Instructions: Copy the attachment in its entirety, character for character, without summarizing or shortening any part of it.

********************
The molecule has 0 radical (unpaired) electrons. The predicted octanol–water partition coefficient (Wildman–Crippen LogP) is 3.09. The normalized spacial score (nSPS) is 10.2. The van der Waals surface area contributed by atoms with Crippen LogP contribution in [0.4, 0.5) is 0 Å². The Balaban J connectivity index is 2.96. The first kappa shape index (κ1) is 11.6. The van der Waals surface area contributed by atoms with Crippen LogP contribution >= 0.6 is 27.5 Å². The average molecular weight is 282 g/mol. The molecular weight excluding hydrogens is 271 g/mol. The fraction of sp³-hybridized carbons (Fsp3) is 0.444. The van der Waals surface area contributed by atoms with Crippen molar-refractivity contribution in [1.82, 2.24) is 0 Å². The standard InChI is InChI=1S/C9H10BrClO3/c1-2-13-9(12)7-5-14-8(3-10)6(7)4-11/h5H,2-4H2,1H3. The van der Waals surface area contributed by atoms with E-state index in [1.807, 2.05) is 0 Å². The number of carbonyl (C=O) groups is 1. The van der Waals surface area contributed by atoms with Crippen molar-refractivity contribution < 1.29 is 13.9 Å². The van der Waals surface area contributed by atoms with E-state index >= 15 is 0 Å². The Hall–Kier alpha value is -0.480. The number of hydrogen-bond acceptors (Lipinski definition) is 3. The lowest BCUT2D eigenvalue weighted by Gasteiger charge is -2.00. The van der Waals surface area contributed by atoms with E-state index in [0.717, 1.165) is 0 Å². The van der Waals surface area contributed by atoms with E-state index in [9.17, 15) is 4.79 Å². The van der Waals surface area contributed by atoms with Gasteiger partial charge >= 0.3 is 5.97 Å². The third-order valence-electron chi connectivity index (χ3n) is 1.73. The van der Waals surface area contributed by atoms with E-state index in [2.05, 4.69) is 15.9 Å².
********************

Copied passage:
The molecule has 0 radical (unpaired) electrons. The predicted octanol–water partition coefficient (Wildman–Crippen LogP) is 3.09. The normalized spacial score (nSPS) is 10.2. The van der Waals surface area contributed by atoms with Crippen LogP contribution in [0.4, 0.5) is 0 Å². The Balaban J connectivity index is 2.96. The first kappa shape index (κ1) is 11.6. The van der Waals surface area contributed by atoms with Crippen LogP contribution >= 0.6 is 27.5 Å². The average molecular weight is 282 g/mol. The molecular weight excluding hydrogens is 271 g/mol. The fraction of sp³-hybridized carbons (Fsp3) is 0.444. The van der Waals surface area contributed by atoms with Crippen molar-refractivity contribution in [1.82, 2.24) is 0 Å². The standard InChI is InChI=1S/C9H10BrClO3/c1-2-13-9(12)7-5-14-8(3-10)6(7)4-11/h5H,2-4H2,1H3. The van der Waals surface area contributed by atoms with E-state index in [1.807, 2.05) is 0 Å². The number of carbonyl (C=O) groups is 1. The van der Waals surface area contributed by atoms with Crippen molar-refractivity contribution < 1.29 is 13.9 Å². The van der Waals surface area contributed by atoms with E-state index >= 15 is 0 Å². The Hall–Kier alpha value is -0.480. The number of hydrogen-bond acceptors (Lipinski definition) is 3. The lowest BCUT2D eigenvalue weighted by Gasteiger charge is -2.00. The van der Waals surface area contributed by atoms with E-state index in [0.717, 1.165) is 0 Å². The van der Waals surface area contributed by atoms with E-state index in [9.17, 15) is 4.79 Å². The van der Waals surface area contributed by atoms with Gasteiger partial charge >= 0.3 is 5.97 Å². The third-order valence-electron chi connectivity index (χ3n) is 1.73. The van der Waals surface area contributed by atoms with E-state index in [2.05, 4.69) is 15.9 Å².